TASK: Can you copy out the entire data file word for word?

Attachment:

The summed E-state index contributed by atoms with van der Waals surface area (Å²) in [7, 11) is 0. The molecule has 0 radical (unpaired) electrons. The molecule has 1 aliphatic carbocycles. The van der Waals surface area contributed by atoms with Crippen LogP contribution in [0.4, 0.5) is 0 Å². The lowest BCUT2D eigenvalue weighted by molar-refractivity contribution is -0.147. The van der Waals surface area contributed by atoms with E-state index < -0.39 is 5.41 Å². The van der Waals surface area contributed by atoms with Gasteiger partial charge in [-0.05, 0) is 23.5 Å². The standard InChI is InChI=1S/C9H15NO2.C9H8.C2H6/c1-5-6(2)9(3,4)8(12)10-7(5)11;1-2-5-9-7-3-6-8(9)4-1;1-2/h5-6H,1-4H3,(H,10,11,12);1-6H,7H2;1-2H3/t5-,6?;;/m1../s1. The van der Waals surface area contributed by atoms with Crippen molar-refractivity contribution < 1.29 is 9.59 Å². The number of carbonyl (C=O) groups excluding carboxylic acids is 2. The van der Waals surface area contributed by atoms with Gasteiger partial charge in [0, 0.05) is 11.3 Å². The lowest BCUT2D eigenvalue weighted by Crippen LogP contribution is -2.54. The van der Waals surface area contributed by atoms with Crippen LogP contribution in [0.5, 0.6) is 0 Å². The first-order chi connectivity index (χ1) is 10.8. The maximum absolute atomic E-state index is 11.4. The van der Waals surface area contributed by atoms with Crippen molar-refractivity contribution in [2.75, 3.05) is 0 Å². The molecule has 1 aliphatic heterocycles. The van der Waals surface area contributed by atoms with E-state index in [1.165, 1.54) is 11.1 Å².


The summed E-state index contributed by atoms with van der Waals surface area (Å²) in [7, 11) is 0. The molecule has 0 radical (unpaired) electrons. The molecule has 1 aliphatic carbocycles. The van der Waals surface area contributed by atoms with Crippen LogP contribution in [0.4, 0.5) is 0 Å². The lowest BCUT2D eigenvalue weighted by molar-refractivity contribution is -0.147. The van der Waals surface area contributed by atoms with E-state index < -0.39 is 5.41 Å². The van der Waals surface area contributed by atoms with Gasteiger partial charge in [-0.05, 0) is 23.5 Å². The standard InChI is InChI=1S/C9H15NO2.C9H8.C2H6/c1-5-6(2)9(3,4)8(12)10-7(5)11;1-2-5-9-7-3-6-8(9)4-1;1-2/h5-6H,1-4H3,(H,10,11,12);1-6H,7H2;1-2H3/t5-,6?;;/m1../s1. The van der Waals surface area contributed by atoms with Crippen molar-refractivity contribution < 1.29 is 9.59 Å². The number of carbonyl (C=O) groups excluding carboxylic acids is 2. The van der Waals surface area contributed by atoms with Gasteiger partial charge in [0, 0.05) is 11.3 Å². The lowest BCUT2D eigenvalue weighted by Crippen LogP contribution is -2.54. The van der Waals surface area contributed by atoms with Crippen LogP contribution in [0.5, 0.6) is 0 Å². The first-order chi connectivity index (χ1) is 10.8. The maximum absolute atomic E-state index is 11.4. The van der Waals surface area contributed by atoms with Crippen molar-refractivity contribution in [2.75, 3.05) is 0 Å². The molecule has 1 aliphatic heterocycles. The van der Waals surface area contributed by atoms with E-state index in [1.165, 1.54) is 11.1 Å².